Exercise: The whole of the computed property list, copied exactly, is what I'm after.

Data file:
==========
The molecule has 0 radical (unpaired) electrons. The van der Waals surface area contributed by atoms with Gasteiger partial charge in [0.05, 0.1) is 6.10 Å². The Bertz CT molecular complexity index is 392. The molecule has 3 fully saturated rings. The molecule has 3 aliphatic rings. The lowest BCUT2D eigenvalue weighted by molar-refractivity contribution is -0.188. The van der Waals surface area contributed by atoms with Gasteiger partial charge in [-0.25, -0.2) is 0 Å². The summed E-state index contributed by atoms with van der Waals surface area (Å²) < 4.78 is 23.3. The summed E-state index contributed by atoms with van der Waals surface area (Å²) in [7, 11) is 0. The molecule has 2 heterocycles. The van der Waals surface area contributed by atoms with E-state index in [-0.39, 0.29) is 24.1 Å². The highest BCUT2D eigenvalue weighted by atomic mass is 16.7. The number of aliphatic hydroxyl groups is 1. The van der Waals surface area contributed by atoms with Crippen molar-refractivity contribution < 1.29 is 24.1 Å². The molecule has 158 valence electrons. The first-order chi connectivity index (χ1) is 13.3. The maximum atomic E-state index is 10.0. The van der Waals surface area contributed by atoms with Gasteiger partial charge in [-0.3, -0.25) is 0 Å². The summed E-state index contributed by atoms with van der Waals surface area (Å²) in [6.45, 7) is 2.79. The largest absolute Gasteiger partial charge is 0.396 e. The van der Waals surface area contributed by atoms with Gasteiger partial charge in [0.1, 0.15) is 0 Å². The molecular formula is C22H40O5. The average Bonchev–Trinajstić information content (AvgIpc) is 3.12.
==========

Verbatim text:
The molecule has 0 radical (unpaired) electrons. The van der Waals surface area contributed by atoms with Gasteiger partial charge in [0.05, 0.1) is 6.10 Å². The Bertz CT molecular complexity index is 392. The molecule has 3 fully saturated rings. The molecule has 3 aliphatic rings. The lowest BCUT2D eigenvalue weighted by molar-refractivity contribution is -0.188. The van der Waals surface area contributed by atoms with Gasteiger partial charge in [-0.25, -0.2) is 0 Å². The summed E-state index contributed by atoms with van der Waals surface area (Å²) < 4.78 is 23.3. The summed E-state index contributed by atoms with van der Waals surface area (Å²) in [7, 11) is 0. The molecule has 2 heterocycles. The van der Waals surface area contributed by atoms with E-state index in [-0.39, 0.29) is 24.1 Å². The highest BCUT2D eigenvalue weighted by atomic mass is 16.7. The number of aliphatic hydroxyl groups is 1. The van der Waals surface area contributed by atoms with Crippen molar-refractivity contribution < 1.29 is 24.1 Å². The molecule has 158 valence electrons. The first-order chi connectivity index (χ1) is 13.3. The maximum atomic E-state index is 10.0. The van der Waals surface area contributed by atoms with Gasteiger partial charge in [-0.3, -0.25) is 0 Å². The summed E-state index contributed by atoms with van der Waals surface area (Å²) in [6.45, 7) is 2.79. The largest absolute Gasteiger partial charge is 0.396 e. The van der Waals surface area contributed by atoms with Gasteiger partial charge in [0.1, 0.15) is 0 Å². The molecular formula is C22H40O5. The average Bonchev–Trinajstić information content (AvgIpc) is 3.12.